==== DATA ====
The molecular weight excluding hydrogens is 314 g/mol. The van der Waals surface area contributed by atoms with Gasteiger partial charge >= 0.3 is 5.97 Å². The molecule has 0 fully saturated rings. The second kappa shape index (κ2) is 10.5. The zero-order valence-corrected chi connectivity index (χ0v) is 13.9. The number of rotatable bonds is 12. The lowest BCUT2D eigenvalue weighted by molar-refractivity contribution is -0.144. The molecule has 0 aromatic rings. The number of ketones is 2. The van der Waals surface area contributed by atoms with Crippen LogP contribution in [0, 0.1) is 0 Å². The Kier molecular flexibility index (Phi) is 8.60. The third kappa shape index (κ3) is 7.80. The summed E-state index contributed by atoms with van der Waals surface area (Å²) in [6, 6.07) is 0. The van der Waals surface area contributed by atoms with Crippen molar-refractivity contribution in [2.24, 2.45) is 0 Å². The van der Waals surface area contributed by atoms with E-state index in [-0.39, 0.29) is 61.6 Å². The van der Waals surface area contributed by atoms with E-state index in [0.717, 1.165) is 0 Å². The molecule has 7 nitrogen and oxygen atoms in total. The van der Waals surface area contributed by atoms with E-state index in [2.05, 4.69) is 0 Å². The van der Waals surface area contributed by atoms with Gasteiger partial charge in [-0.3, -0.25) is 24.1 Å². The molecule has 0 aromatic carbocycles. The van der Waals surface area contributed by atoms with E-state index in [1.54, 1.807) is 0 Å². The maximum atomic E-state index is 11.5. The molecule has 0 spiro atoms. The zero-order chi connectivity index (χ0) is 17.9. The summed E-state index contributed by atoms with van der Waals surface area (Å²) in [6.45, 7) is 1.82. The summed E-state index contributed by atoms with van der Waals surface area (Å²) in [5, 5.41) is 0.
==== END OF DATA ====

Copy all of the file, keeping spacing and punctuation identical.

The molecular weight excluding hydrogens is 314 g/mol. The van der Waals surface area contributed by atoms with Gasteiger partial charge >= 0.3 is 5.97 Å². The molecule has 0 fully saturated rings. The second kappa shape index (κ2) is 10.5. The zero-order valence-corrected chi connectivity index (χ0v) is 13.9. The number of rotatable bonds is 12. The lowest BCUT2D eigenvalue weighted by molar-refractivity contribution is -0.144. The molecule has 0 aromatic rings. The number of ketones is 2. The van der Waals surface area contributed by atoms with Crippen LogP contribution in [0, 0.1) is 0 Å². The Kier molecular flexibility index (Phi) is 8.60. The third kappa shape index (κ3) is 7.80. The summed E-state index contributed by atoms with van der Waals surface area (Å²) in [6, 6.07) is 0. The van der Waals surface area contributed by atoms with Crippen molar-refractivity contribution in [2.24, 2.45) is 0 Å². The van der Waals surface area contributed by atoms with E-state index in [-0.39, 0.29) is 61.6 Å². The van der Waals surface area contributed by atoms with E-state index in [0.717, 1.165) is 0 Å². The molecule has 7 nitrogen and oxygen atoms in total. The van der Waals surface area contributed by atoms with E-state index in [2.05, 4.69) is 0 Å². The van der Waals surface area contributed by atoms with Gasteiger partial charge in [-0.3, -0.25) is 24.1 Å². The molecule has 0 aromatic carbocycles. The van der Waals surface area contributed by atoms with E-state index in [1.54, 1.807) is 0 Å². The maximum atomic E-state index is 11.5. The molecule has 0 spiro atoms. The zero-order chi connectivity index (χ0) is 17.9. The summed E-state index contributed by atoms with van der Waals surface area (Å²) in [6.45, 7) is 1.82. The summed E-state index contributed by atoms with van der Waals surface area (Å²) in [5, 5.41) is 0.